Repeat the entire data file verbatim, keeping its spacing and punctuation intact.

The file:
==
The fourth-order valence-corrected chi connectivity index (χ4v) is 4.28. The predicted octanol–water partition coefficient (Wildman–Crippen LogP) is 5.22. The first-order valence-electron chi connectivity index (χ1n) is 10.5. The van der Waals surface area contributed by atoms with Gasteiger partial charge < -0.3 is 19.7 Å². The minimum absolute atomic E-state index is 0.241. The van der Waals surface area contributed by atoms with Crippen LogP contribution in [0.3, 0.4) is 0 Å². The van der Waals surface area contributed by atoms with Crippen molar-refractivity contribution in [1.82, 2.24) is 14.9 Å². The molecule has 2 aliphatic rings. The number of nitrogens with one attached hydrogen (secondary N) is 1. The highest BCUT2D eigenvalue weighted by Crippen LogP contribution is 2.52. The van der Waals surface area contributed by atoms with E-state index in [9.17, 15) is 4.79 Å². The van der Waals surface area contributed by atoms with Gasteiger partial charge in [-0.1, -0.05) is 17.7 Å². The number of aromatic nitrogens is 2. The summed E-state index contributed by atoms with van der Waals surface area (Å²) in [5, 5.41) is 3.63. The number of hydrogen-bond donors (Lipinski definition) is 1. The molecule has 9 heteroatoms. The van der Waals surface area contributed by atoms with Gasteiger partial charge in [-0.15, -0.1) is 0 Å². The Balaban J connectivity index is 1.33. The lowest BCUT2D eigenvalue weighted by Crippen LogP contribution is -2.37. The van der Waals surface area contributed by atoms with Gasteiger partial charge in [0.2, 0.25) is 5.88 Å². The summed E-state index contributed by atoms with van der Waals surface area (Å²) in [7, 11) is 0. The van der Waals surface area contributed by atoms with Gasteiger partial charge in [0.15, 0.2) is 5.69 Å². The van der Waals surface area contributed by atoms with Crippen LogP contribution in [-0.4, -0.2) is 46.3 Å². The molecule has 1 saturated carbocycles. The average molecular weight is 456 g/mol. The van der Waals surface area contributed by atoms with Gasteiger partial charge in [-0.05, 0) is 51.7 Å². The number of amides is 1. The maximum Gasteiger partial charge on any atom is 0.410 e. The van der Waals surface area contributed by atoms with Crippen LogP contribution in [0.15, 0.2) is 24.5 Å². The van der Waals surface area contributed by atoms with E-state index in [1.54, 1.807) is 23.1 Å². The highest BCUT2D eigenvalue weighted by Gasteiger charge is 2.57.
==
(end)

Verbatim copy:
The fourth-order valence-corrected chi connectivity index (χ4v) is 4.28. The predicted octanol–water partition coefficient (Wildman–Crippen LogP) is 5.22. The first-order valence-electron chi connectivity index (χ1n) is 10.5. The van der Waals surface area contributed by atoms with Gasteiger partial charge < -0.3 is 19.7 Å². The minimum absolute atomic E-state index is 0.241. The van der Waals surface area contributed by atoms with Crippen LogP contribution in [0.3, 0.4) is 0 Å². The van der Waals surface area contributed by atoms with Crippen molar-refractivity contribution in [1.82, 2.24) is 14.9 Å². The molecule has 2 aliphatic rings. The number of nitrogens with one attached hydrogen (secondary N) is 1. The highest BCUT2D eigenvalue weighted by Crippen LogP contribution is 2.52. The van der Waals surface area contributed by atoms with E-state index in [9.17, 15) is 4.79 Å². The van der Waals surface area contributed by atoms with Gasteiger partial charge in [-0.1, -0.05) is 17.7 Å². The number of aromatic nitrogens is 2. The summed E-state index contributed by atoms with van der Waals surface area (Å²) in [5, 5.41) is 3.63. The number of hydrogen-bond donors (Lipinski definition) is 1. The molecule has 9 heteroatoms. The van der Waals surface area contributed by atoms with Gasteiger partial charge in [-0.15, -0.1) is 0 Å². The Balaban J connectivity index is 1.33. The lowest BCUT2D eigenvalue weighted by Crippen LogP contribution is -2.37. The van der Waals surface area contributed by atoms with Gasteiger partial charge in [0.2, 0.25) is 5.88 Å². The summed E-state index contributed by atoms with van der Waals surface area (Å²) in [7, 11) is 0. The van der Waals surface area contributed by atoms with Gasteiger partial charge in [0.15, 0.2) is 5.69 Å². The van der Waals surface area contributed by atoms with Crippen LogP contribution in [-0.4, -0.2) is 46.3 Å². The molecule has 1 saturated carbocycles. The average molecular weight is 456 g/mol. The van der Waals surface area contributed by atoms with Gasteiger partial charge in [-0.05, 0) is 51.7 Å². The number of amides is 1. The maximum Gasteiger partial charge on any atom is 0.410 e. The van der Waals surface area contributed by atoms with Crippen LogP contribution in [0.15, 0.2) is 24.5 Å². The van der Waals surface area contributed by atoms with E-state index in [1.54, 1.807) is 23.1 Å². The highest BCUT2D eigenvalue weighted by Gasteiger charge is 2.57.